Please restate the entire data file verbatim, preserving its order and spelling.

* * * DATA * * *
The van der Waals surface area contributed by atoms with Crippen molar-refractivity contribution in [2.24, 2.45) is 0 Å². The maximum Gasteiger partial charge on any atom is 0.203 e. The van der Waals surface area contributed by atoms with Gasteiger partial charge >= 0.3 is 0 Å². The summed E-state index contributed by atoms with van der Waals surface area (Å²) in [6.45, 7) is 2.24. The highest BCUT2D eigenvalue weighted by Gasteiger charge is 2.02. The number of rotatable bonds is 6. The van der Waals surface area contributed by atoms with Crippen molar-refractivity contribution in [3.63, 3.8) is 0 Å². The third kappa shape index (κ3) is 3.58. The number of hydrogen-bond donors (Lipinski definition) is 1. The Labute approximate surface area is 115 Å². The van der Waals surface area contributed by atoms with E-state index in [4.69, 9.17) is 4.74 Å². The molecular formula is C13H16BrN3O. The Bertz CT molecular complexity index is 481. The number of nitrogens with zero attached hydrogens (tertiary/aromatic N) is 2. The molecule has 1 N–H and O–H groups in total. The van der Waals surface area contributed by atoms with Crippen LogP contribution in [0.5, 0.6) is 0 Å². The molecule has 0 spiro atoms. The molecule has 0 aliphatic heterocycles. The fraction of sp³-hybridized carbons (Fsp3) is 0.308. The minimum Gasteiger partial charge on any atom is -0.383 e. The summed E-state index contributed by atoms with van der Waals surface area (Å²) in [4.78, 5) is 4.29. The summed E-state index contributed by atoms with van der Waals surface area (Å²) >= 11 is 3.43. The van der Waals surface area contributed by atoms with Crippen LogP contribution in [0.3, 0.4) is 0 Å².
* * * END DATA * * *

The van der Waals surface area contributed by atoms with Crippen molar-refractivity contribution in [2.24, 2.45) is 0 Å². The maximum Gasteiger partial charge on any atom is 0.203 e. The van der Waals surface area contributed by atoms with Gasteiger partial charge >= 0.3 is 0 Å². The summed E-state index contributed by atoms with van der Waals surface area (Å²) in [6.45, 7) is 2.24. The highest BCUT2D eigenvalue weighted by Gasteiger charge is 2.02. The number of rotatable bonds is 6. The van der Waals surface area contributed by atoms with Crippen molar-refractivity contribution in [3.63, 3.8) is 0 Å². The third kappa shape index (κ3) is 3.58. The number of hydrogen-bond donors (Lipinski definition) is 1. The Labute approximate surface area is 115 Å². The van der Waals surface area contributed by atoms with E-state index in [4.69, 9.17) is 4.74 Å². The molecular formula is C13H16BrN3O. The Bertz CT molecular complexity index is 481. The number of nitrogens with zero attached hydrogens (tertiary/aromatic N) is 2. The molecule has 1 N–H and O–H groups in total. The van der Waals surface area contributed by atoms with Crippen LogP contribution in [0.5, 0.6) is 0 Å². The molecule has 0 spiro atoms. The molecule has 0 aliphatic heterocycles. The fraction of sp³-hybridized carbons (Fsp3) is 0.308. The minimum Gasteiger partial charge on any atom is -0.383 e. The summed E-state index contributed by atoms with van der Waals surface area (Å²) in [4.78, 5) is 4.29. The summed E-state index contributed by atoms with van der Waals surface area (Å²) >= 11 is 3.43. The van der Waals surface area contributed by atoms with Crippen LogP contribution in [0.3, 0.4) is 0 Å².